Just as the Father has loved Me, I have also loved you; abide in My love. (John 15:9)
Today my husband and I watched five soccer games between our three boys. It’s October, but it felt like December out there. I was so cold I was having a hard time concentrating on their games and not day-dreaming about our warm house. I sort of ached to go home.
Actually, worship is just like this.
Let me explain.
What Humans Are
When Adam and Eve ate the fruit, they joined their lives with the serpent. They left God for the devil, we could say.
As humans who were once joined with the God of perfect Love, we left our true Home. The Bible says our human bodies—the homes our souls dwell in—were literally emptied of the knowledge of God’s perfect love for us (his glory). Its as if we moved into different homes altogether. (Romans. 3:23)
This does not necessarily mean we became overtly evil in every way. It means our actions, accomplishments, and very lives are no longer birthed from perfect Love.
It means we live away from the place we ache for.
What Worship Means
When we examine the original language words from both testaments, worship comes out to mean, “to take the posture of a dog scavenging crumbs on the ground.”
Before you think I’m taking a crazy weird leap, please read on.
How Worship Works
In Matthew 15:21-28 we read of a woman who sought Jesus to receive healing for her daughter. She initially cried for help from a distance. But after she drew close, worshiped him, and asked for help yet again, Jesus said a mysterious thing:
“It is not good to take the children’s bread and throw it to the dogs.”
He was responding to her worship, her posture of a scavenging dog. In essence, he was saying, “if you’re a lowly dog, it is not right that I throw to you outside the house what rightly belongs to the children inside.”
Friends, her response was brilliant! She understood exactly what Jesus was getting at.
“Yes, Lord; but even the dogs feed on the crumbs which fall from their masters’ table.”
In other words, “You’re right. I live outside. But even dogs are allowed into the house to clean under their master’s table.”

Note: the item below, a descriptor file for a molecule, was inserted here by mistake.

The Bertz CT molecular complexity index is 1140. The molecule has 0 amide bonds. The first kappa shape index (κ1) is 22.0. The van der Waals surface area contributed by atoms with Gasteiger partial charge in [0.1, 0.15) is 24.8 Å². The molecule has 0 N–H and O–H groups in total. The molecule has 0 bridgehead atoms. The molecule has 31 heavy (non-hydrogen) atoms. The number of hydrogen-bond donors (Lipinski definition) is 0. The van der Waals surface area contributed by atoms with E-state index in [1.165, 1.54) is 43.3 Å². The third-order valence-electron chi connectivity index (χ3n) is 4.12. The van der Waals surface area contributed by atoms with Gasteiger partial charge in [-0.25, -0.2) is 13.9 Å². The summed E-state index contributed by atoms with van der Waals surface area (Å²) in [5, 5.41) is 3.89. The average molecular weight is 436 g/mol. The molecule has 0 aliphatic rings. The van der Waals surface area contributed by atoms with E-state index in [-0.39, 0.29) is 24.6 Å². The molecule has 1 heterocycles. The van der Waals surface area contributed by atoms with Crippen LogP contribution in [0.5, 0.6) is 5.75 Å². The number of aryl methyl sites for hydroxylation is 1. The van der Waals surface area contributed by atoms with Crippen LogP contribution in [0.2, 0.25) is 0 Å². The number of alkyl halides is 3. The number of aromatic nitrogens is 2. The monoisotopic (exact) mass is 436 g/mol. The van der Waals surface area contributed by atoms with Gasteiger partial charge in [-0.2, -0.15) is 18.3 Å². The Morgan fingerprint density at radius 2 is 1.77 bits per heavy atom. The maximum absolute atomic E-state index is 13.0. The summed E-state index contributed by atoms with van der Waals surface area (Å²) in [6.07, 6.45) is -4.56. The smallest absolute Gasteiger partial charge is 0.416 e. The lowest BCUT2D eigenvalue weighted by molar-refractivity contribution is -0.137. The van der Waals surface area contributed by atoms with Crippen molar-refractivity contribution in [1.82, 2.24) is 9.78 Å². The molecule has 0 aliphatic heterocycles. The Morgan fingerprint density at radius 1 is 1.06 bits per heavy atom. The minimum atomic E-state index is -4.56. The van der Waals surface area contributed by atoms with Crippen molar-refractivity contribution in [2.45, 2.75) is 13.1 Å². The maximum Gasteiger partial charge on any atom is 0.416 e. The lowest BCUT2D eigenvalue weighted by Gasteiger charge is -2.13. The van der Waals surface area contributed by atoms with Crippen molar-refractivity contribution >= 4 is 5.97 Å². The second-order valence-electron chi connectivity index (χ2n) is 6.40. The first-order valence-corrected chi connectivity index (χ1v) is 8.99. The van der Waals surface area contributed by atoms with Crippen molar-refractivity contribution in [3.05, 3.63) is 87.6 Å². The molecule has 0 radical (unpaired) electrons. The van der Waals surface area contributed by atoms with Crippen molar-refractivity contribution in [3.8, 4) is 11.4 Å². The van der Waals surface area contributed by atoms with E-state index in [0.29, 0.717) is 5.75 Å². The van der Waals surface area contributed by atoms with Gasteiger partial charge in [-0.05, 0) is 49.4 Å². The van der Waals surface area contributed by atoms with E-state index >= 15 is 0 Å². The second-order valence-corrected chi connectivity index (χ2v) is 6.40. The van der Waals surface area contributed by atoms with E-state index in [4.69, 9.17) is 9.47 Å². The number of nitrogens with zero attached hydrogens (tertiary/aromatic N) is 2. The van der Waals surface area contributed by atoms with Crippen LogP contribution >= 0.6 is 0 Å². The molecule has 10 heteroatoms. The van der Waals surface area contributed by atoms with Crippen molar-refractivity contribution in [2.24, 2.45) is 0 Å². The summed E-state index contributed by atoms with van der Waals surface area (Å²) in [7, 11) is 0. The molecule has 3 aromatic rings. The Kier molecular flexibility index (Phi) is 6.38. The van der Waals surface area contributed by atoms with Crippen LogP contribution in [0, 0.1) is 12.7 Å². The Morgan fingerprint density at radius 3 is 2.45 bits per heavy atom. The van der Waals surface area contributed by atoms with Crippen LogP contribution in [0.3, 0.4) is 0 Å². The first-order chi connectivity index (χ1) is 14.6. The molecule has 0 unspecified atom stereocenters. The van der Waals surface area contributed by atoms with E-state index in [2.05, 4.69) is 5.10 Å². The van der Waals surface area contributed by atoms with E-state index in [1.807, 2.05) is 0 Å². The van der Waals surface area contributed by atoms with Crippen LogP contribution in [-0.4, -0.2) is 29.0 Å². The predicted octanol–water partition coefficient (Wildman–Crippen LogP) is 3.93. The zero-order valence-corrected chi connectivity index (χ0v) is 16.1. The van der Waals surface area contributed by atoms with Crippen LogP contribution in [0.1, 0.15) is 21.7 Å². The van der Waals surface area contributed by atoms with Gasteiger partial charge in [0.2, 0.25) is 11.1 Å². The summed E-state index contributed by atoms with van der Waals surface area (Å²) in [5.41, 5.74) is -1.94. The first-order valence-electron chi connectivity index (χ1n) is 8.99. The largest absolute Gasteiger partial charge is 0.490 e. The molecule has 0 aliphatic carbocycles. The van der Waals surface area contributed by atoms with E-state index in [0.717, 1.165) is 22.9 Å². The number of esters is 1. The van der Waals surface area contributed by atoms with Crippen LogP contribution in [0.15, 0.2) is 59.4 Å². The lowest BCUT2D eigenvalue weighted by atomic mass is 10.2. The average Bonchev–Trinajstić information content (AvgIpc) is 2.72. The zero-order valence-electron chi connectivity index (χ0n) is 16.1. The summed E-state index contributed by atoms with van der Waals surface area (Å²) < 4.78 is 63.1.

What the woman was communicating was that she knew what it was to be human. She finally felt the misery of life outside of perfect Love. From that destitute place, she remembered there’s a God who’s Love is perfect and kind to all. So she got up to go to him, with hope not to be anything to him, only to be where he was.
This was—and is—worship.
Worship was and is one party coming to another in a posture that says, “I ache for your shelter. I’ll do anything for you if I may just dwell in your shelter.”
Aching For Home
As long as we’re in human vessels joined with enemies of darkness, we must learn how to worship. These bodies are like our winter tundra. They scream out that we’re not loved perfectly by God, and it’s hard to not believe them. But when we do—and we will—let us learn to ache for Home.
Today, friend, do you ache for Home? Do you ache to live in his perfect Love? Then friend, worship God.
And see what he, who is Love, does for you!
“So he got up and came to his father. But while he was still a long way off, his father saw him and felt compassion for him, and ran and embraced him and kissed him… the father said to his slaves, ‘Quickly bring out the best robe and put it on him, and put a ring on his hand and sandals on his feet; 23 and bring the fattened calf, kill it, and let us eat and celebrate…” (Luke 15:20-23)
KATIE MOON is a Biblical researcher, writer, teacher, and founder of a non-profit online ministry called In Black and Light, where she reaches the world through innovative Bible teaching, written blog messages and works behind the scenes researching and developing in-depth Bible Study curriculum. Katie and her husband, Garrett, live in Bismarck, North Dakota, with their three sons: Judah, Finnley, and Benton.